Getting where you want to go can be daunting but these tips should help.
The best advice, get a GPS for turn by turn, a good map for the overview, and ask for help early and often – buy our nifty waterproof roadmap with an English/Spanish “asking directions” phrase section printed right on it so they’ll always be handy.
Directions & Addresses
Especially off of the downtown street grid, directions from landmarks are often used in lieu of addresses. This is true even on business cards, in the phone book, and in advertising.
Don’t try to find something at an Apdo. address; this is not an apartment as the false cognate might suggest, rather it is a post office box. Small town or rural businesses may have an Apdo. address in San José, 100 km from their physical location.
If someone is giving you directions “directo, directo, directo” literally means straight ahead but it’s rarely straight.
A more enlightening translation would be “follow the main route,” which is rarely if ever straight ahead. Usually you’re going to have to follow winding curves, maybe make a sharp left on the paved road instead of straight ahead on the gravel one and maybe circle around a church and parque central or two to stay on the “main route.”
Many place names are shared by multiple locations. It is common to provide a secondary identifier if one is ambiguous. For example, La Fortuna San Carlos is near the town, volcano and lake named Arenal while La Fortuna de Bagaces is 50 km away north of the town of Bagaces.
Finally some places have more than one name. The Cuidad Quesada on your map is known to Ticos as San Carlos.
Roads in towns are laid out on grids with north south calles (streets) and east west avenidas (avenues)—Roads are numbered sequentially outward from Calle and Avenida Central, with even numbers to the west and south and odd to the east and north respectively. Thus, an address of calle 5, avenida 7 indicates a corner in the north east quadrant of town. Calle 5, avenidas 7—9 indicates a location facing calle 5 between avenidas 7 & 9.
Highway & Road Signs
Large, reflective (or lighted) modern road signs are a relatively new development in Costa Rica.
A couple of years ago the highway department made a big push to add big, clear new signage but many were stolen and sold as scrap metal (last I heard they were trying a new un-recyclable composite material worthless to thieves).
Using advertising signs to navigate is a time honored tradition in Costa Rica. It used to be the only way you had any idea how far it was to Tamarindo (or which way to turn at an intersection) was to look for the “Tamarindo Best Western Hotel, 22 km ->” signs.
It’s still a helpful technique and in 2017 one credit card company started putting up “Quepos 10km – Se Acceptan AMERICAN EXPRESS” style signs all over the country. The distances seem pretty accurate but the declaration that the card is accepted must be some sort of technique to bring on new merchants because no one in Costa Rica accepts American Express (fees are too high).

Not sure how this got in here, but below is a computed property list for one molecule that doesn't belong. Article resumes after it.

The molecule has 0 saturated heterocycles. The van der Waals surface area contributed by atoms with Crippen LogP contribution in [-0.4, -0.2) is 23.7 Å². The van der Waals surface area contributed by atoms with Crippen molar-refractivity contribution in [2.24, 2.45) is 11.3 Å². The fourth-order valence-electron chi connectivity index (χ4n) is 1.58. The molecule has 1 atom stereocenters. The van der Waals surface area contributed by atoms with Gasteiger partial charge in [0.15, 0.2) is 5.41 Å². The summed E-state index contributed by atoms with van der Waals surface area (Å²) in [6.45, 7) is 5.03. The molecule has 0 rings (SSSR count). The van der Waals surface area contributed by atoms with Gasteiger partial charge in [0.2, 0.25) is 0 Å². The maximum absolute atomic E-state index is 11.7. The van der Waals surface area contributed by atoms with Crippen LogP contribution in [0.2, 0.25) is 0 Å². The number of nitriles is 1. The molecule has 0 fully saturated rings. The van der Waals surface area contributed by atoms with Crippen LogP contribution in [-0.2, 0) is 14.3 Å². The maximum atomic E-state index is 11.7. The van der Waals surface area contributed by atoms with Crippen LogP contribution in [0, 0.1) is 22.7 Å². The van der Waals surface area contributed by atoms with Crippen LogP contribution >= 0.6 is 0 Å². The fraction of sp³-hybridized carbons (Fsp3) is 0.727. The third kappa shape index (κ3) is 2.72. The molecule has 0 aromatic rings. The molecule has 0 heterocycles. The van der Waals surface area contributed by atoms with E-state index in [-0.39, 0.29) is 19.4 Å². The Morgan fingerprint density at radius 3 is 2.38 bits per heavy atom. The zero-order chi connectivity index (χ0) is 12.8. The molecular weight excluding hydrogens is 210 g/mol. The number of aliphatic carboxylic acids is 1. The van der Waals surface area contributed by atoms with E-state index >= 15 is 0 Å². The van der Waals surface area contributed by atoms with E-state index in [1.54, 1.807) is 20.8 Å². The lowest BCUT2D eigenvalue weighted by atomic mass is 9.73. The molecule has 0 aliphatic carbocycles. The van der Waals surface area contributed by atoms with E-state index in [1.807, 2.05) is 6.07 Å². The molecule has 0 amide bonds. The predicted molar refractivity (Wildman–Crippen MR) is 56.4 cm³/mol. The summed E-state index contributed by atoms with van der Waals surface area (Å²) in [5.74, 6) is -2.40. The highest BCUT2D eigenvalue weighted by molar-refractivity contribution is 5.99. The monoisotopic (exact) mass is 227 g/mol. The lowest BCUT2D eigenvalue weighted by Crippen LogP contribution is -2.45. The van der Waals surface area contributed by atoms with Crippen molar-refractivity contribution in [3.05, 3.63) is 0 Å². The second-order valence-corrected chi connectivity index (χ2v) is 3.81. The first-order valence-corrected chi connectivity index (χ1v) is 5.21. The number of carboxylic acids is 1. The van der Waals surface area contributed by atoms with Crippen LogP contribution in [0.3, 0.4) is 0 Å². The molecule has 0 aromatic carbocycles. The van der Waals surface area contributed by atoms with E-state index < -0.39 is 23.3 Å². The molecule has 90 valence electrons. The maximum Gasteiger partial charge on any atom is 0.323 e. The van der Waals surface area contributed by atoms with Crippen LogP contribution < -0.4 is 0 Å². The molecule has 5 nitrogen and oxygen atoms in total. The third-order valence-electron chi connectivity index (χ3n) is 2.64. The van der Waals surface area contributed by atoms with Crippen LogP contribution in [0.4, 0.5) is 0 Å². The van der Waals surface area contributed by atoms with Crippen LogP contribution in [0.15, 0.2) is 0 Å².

Something to watch out for when navigating by billboards is the misplaced “Welcome To…” sign. Merchants eager to be the first to welcome you to their town have pushed out further and further from the city limits.
I think our personal record is a “Welcome to Turrialba” sign for photo studio placed 35 minutes drive and three towns away from Turrialba. It can get confusing when the place you’re being welcomed to isn’t even the next one down the road…
Street signs in town are becoming more common but in older neighborhoods you may have to look for something written on the side of a building near an intersection and recently they’ve abandoned the sensible old numbered avenidas and calles to introduce a bewildering new array of naming conventions.
I don’t recommend navigating purely by following signs.
Most places an arrow pointing up on a sign is used to indicate straight ahead. This concept is foreign in Costa Rica where you’re more likely to see a left of right arrow indicating which direction you will turn, or which side of the road the hotel is on after you’ve driven another 15 km straight ahead.
After 25 years it still confuses the crap out of me and I take a left at the sign even though I know it’s wrong.
Distances & Driving Times
Meters & Kilometers
In town, 200 meters translates to “two blocks” rather than a measured distance. 250 meters means 2 and ½ blocks not a quarter of a kilometer.
In rural areas and on road signs meters and kilometers have their literal meaning. A kilometer is 1,000 meters which is the equivalent of 0.62 miles.
I Don’t Care How Far it is, How Long Does it Take?
A rough rule of thumb is that you can average 60 kph on main highways. That makes converting distance to travel time very easy 30 km will take 30 minutes, 60 km will take an hour…
Rural routes and minor paved roads are narrower, have more corners and there are no passing lanes so it’s easy to get stuck behind a mango truck. Figure on averaging 30-45 kph (yes that’s only 19 miles per hour) once you leave the main highways.
For the benefit of U.S. citizens, one kilometer is 0.625 miles. 10 miles is about 16 kilometers.
Making the exact conversion isn’t necessarily the best approach. As with many things in Costa Rica, the easiest conversion isn’t a conversion but a change of attitude. Just think of kilometers and miles as the same thing. Since the roads are usually narrow and winding it will probably take you at least as long to drive 20 km, than you’d expect for 20 miles.
For those who are used to thinking in km, it will take much longer to drive 20 km in Costa Rica than the U.S., Canada or France.